Posts Tagged ‘Possibility’

Two Things I Want My Son To Learn Early (Part Three)

May 22, 2020

Possibility is not probability.

In other words, just because something can happen, that doesn’t mean it will. A “million to one shot” literally means something so unlikely that you could, on average, attempt it one million times, and only succeed once. Yes, that “on average” part is important, and I have indeed seen some wildly improbable things come to pass. Never the less, understanding that it’s possible you could succeed on your first try, or still be struggling after two million (or more) attempts will go a long way in helping you make good decisions . . . or at least help you keep your bad decisions in proper prospective.

Understanding this is super-important to me for . . . reasons I have already mentioned.

I Even Do The Accent

May 13, 2020

What I almost always say:  It’s true we can’t discount that possibility until we have more data.

What I am all too often thinking while I say it:  It’s NOT a tumor!

Probability Isn’t ALWAYS Your Friend

April 3, 2018

Some time back I mentioned my grandmother and her fears.  What I didn’t mention specifically then was that I saw her fears eat her alive sometimes because she was imaginative enough to see possibilities, but not grounded enough to see probabilities.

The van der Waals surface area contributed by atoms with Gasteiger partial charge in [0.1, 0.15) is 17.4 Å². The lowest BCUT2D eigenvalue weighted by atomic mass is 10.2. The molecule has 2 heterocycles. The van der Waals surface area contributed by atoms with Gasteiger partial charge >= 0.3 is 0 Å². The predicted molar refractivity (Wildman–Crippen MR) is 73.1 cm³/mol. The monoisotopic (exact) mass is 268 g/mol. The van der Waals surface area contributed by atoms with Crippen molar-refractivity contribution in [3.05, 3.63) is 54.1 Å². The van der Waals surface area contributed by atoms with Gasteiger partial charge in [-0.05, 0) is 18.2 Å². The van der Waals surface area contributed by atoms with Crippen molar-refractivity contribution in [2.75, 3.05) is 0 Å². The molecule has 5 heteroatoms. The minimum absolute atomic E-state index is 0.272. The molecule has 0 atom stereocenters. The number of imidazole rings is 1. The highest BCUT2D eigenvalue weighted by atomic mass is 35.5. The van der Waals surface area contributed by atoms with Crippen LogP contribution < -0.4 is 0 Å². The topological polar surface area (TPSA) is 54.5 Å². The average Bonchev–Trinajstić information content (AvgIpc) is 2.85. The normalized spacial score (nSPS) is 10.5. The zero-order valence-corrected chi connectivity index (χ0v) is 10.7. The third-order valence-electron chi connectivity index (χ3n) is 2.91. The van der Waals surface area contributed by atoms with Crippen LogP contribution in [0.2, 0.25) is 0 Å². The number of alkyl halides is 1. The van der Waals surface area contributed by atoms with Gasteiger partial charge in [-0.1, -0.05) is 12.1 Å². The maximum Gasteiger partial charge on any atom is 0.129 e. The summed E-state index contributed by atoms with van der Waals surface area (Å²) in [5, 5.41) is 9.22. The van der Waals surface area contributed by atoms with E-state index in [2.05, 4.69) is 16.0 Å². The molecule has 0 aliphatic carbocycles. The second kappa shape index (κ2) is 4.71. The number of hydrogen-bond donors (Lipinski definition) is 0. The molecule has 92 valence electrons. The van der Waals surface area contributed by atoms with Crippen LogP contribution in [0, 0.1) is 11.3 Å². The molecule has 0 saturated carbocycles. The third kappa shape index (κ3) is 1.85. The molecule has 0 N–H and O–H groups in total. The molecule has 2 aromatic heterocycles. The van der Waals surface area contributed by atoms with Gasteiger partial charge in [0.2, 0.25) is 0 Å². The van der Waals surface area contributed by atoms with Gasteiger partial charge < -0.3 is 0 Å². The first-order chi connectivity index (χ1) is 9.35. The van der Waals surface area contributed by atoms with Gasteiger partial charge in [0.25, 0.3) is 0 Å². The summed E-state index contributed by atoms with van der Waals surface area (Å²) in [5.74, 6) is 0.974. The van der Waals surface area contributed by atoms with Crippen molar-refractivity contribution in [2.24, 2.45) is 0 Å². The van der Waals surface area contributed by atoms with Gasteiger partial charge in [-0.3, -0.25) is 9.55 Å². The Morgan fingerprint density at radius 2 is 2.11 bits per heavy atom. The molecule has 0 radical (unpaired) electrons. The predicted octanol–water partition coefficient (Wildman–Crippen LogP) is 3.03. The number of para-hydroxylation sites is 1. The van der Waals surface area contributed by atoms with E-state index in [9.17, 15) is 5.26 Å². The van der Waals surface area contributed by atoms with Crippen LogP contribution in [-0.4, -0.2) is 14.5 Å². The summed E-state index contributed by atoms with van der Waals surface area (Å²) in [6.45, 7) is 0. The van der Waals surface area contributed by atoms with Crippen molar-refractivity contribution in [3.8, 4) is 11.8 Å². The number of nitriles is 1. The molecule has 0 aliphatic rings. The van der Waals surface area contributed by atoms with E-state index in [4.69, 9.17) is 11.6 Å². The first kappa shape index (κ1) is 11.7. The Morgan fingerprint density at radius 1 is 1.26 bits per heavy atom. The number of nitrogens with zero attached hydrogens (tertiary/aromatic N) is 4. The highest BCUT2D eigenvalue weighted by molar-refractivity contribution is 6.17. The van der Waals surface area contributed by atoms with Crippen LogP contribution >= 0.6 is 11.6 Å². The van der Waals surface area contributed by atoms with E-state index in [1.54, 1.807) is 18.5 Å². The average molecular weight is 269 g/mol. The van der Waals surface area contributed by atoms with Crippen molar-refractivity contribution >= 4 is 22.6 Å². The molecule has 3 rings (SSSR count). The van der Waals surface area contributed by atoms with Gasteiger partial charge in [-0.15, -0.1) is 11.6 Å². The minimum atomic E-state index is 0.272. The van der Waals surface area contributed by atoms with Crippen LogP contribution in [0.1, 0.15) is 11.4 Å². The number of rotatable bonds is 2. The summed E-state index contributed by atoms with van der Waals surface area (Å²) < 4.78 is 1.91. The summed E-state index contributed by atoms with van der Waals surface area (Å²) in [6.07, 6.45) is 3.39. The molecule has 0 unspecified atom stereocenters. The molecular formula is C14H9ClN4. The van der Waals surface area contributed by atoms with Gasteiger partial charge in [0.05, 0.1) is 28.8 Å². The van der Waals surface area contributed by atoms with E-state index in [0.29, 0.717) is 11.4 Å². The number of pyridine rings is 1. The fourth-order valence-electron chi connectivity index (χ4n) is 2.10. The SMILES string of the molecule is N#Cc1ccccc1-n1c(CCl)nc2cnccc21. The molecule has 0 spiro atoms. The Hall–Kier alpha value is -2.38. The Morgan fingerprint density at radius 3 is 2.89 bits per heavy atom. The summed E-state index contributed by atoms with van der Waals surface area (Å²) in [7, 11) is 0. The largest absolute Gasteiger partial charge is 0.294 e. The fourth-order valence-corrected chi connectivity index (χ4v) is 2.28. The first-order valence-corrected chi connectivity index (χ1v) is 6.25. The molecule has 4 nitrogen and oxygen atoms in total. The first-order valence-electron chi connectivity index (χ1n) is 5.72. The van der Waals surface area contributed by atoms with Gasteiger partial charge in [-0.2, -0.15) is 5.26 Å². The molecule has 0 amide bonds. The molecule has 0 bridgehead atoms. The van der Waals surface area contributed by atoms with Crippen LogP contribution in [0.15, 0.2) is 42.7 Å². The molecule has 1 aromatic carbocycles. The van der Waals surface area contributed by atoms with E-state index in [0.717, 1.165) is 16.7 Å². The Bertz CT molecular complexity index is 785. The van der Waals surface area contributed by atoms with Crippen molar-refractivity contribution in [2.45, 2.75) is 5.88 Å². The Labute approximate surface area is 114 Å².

That’s why the ability to make that distinction is so important to me.

Like my grandmother, I don’t like being in front of windows, particularly when it’s dark outside and I’m backlit, because I feel like I’m just making the shot a little too easy to make.  But unlike my grandmother, I can recognize that feeling as an imaginative possibility, not a probability that a shot is actually about to be fired.

With that said, I once had a great-uncle who was shot (non-fatally) on his porch because some kids with no concept of ricochet were shooting at turtles about a mile away, so . . . you know . . .

But There’s Still A LITTLE More To It Than That

April 11, 2013

Despite what is said by people whose livelihoods depend upon oversimplifying things, simply believing that you can do something does not, in and of itself, make it possible; it’s a good starting point though.